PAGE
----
INDIANAPOLIS – This time a year ago, Ryan Grigson was five weeks into his role as Colts general manager.
He had a two-week jump on Chuck Pagano, the club’s new head coach. The pair had pieced together a coaching staff and approached the combine with a chance to reshape the future.
Indianapolis held the top pick in the draft, and it had a veteran-heavy roster that in due time would be disassembled in part in favor of a new beginning.
Grigson and Pagano saw the departures of household names in Peyton Manning, Jeff Saturday, Joseph Addai, Gary Brackett and Dallas Clark.
A new cast of characters that included
Coming off an 11-5 season that included a playoff berth, Grigson sees a different atmosphere from 52 weeks ago. He is not on everyone’s speed dial.
“I was being inundated with inquiries about trading that pick and since we were picking at the top of each round it really put a lot of potential names in front of us that might get pushed down and fall out of every round right into our lap. That was exciting,” said Grigson.
Today, Grigson will address a portion of the media assembled for the Combine. Position groups of players will start filtering into the media workroom as well. Drills for the 333 players will start on Friday, and they conclude on Tuesday.
Grigson was a personnel junkie dating back to when he was at Purdue. After being drafted by Cincinnati in 1995, he spent some brief time there, in Detroit and with Toronto of the CFL before embarking on a personnel career that now is in its 15th season.
The top decision-maker still finds the combine an important process.
“I guess timing the 40’s is about the only thing that really every gets me excited,” said Grigson. “Some guys you really liked may not run as well as expected or some may really fly that you didn’t think were fast from the film so you make note of those things because it can affect them come draft day.
“Also, some of the drills can generate some excitement when players really jump out with their athletic movement and mannerisms. Usually the elite guys look a tad different from the rest.”
Grigson departs from some of his colleagues in believing the interview process has great value in vetting players. He thinks the sessions are great ways to strip aside potential pretense and determine if someone is viable for the club’s culture.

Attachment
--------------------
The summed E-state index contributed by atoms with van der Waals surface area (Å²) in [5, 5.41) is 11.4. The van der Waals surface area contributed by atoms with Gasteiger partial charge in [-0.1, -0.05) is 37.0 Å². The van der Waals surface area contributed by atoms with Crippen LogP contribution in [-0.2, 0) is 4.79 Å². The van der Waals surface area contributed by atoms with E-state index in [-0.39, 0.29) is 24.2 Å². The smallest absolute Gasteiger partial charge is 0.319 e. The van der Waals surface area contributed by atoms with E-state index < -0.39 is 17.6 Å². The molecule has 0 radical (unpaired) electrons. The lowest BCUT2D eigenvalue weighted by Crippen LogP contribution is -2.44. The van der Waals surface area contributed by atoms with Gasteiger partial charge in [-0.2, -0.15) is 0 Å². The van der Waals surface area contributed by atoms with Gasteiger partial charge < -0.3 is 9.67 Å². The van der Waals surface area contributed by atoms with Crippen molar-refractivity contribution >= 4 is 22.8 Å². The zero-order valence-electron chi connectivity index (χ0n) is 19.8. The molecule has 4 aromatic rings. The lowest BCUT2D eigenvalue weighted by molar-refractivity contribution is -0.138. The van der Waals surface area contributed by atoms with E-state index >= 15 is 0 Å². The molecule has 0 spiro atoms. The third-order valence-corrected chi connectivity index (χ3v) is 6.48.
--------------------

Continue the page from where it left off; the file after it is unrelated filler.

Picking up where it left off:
Not every draft eligible player has a perfect past. Grigson uses the combine along with information gleaned throughout the year by his staff, as well as other material that becomes available close to the April draft.
For now, a player might make a different impression in an interview with the club.
“It obviously depends on how egregious a past offense has been and then how open, honest and contrite that player is about the mistake or mistakes he’s made and how he’s gone about correcting it,” said Grigson. “It is usually pretty clear in a short amount of time the guys that have matured and grown from their past mistakes because they usually have an air of confidence about them when talking about it. We have some smart football men in our room and they’ve all been around the block. We usually know who the conmen are in short order during this process.
“We want guys to let us in to who and what they are. If they have made mistakes we want them to act like men and own up to it and discuss it because we clearly believe in second chances around here.”
By this time, very firm impressions of draft hopefuls are in place. The body of work of an athlete typically trumps all. This is just another step in the process that leads to draft day, and the importance of that is quite clear.
“The draft is how you build,” said Grigson. “It is the lifeblood of a team, and it’s chance to achieve sustained success. Teams that historically draft well are the teams you see with 10 or more wins every year and most consistently playing in the post-season, period.”